The Agents of SHIELD season finale left us with the ultimate cliffhanger: No, not what the heck happened to Jemma Simmons, but what is the products liability for the dietary supplement company whose fish oil product was tainted by Terrigen Crystals?

It would not take the Center for Disease Control long to see there was something fishy about people turning stone-like and crumbling into pieces.

First thing first: Dietary supplements are governed by the Dietary Supplement Health and Education Act of 1994, which has less regulation then real medications or food. According to the Dietary Supplemental Health and Education Act of 1994 , the “Federal Government should not take any actions to impose unreasonable regulatory barriers limiting or slowing the flow of safe products and accurate information to consumers.” Paragraph 13 of DIETARY SUPPLEMENT HEALTH AND EDUCATION ACT OF 1994, 1994 Enacted S. 784, 103 Enacted S. 784, 108 Stat. 4325, 4326. Moreover, the Act also states in paragraph 14 that “dietary supplements are safe within a broad range of intake, and safety problems with the supplements are relatively rare.” Id.

If the FDA Secretary declares an imminent hazard to public health from dietary supplements, the Secretary “shall promptly” hold proceedings to affirm or withdraw the declaration. Section 4 of Act.

Given the number of people who will either turn in rubble or mutate into a drooling dog that can teleport, that hearing should go fairly quickly with bipartisan freak-outs over safety.

People who watched family members turn into dust would sue the fish oil manufacturer on a products liability claim. Many states follow the Restatement of Torts, 2nd § 402A on strict products liability. The rule states:

402A. Special Liability of Seller of Product for Physical Harm to User or Consumer

(1) One who sells any product in a defective condition unreasonably dangerous to the user or consumer or to his property is subject to liability for physical harm thereby caused to the ultimate user or consumer, or to his property, if

(a) The seller is engaged in the business of selling such product, and

(b) It is expected to and does reach the user or consumer without substantial change in the condition in which it is sold.

(2) The rule stated in subsection (1) applies although (a) the seller has exercised all possible care in the preparation and sale of his product, and (b) the user or consumer has not bought the product from or entered into any contractual relation with the seller.”

California summarizes the rule as follows: “[a] manufacturer is strictly liable in tort when an article he places on the market … proves to have a defect that causes injury to a human being.” Greenman v. Yuba Power Products, Inc., 377 P.2d 897, 900 (Cal. 1963).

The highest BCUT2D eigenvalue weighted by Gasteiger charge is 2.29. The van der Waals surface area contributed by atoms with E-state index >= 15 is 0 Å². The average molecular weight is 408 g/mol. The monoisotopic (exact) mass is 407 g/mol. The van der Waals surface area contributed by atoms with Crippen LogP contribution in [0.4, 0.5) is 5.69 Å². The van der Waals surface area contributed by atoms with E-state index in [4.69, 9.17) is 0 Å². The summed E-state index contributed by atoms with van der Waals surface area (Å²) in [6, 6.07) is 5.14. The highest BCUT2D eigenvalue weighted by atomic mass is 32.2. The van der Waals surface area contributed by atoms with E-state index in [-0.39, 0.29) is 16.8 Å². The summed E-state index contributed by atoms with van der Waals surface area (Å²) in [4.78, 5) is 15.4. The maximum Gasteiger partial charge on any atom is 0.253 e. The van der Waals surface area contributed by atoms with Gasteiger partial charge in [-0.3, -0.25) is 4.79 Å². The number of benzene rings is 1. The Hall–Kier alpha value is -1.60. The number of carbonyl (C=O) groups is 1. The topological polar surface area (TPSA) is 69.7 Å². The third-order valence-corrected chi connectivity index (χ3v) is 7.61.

FishOil_Liability

In a 1978 New Mexico case, a Plaintiff failed to prove a can of 7-Up with unknown blood vessels in it was “unsuitable for its intended purpose, but they also had to prove that it was unreasonably dangerous.” Tenney v. Seven-Up Co., 1978-NMCA-090, ¶¶ 7-8 [92 N.M. 158, 160, 584 P.2d 205, 207]. It is a safe bet this case would have a different result today with “blood anything” in a can of soda.

Surviving family members suing the fish oil manufacturer could argue very effectively the fish oil was defective, because taking a fish oil pill should not kill or mutate someone. However, the fact dietary supplements have less regulation thanks to effective lobbying in the 1990s, the dietary company could argue against strict liability for the deaths, because strict liability is not absolute liability.

There is a huge problem for plaintiffs in suing a dietary supplement company that manufacturers fish oil pills: the plaintiffs would have to prove that the risk of the Terrigen Crystals was knowable from currently available scientific knowledge. Just what safety testing does a dietary supplement company have to do on fish oil? Would any anomalies be detectible with the tests the dietary supplement company currently conducts? The answers to these questions could sink the plaintiffs’ case.

Here is a wild idea: If SHIELD did not have a rogue aircraft carrier outside the military chain of command, perhaps reporting to the Secretary of Defense would have alerted the FDA to have all fish products used for human consumption tested. The area could have been quarantined from all commercial fishing given the fact a genetic WMD was lost overboard.

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Josh Gilliland
Josh Gilliland is a California attorney who focuses his practice on eDiscovery. Josh is the co-creator of The Legal Geeks, which has made the ABA Journal Top Blawg 100 Blawg for 2013 to 2016, and was nominated for Best Podcast for the 2015 Geekie Awards. Josh has presented at legal conferences and comic book conventions across the United States. He also ties a mean bow tie.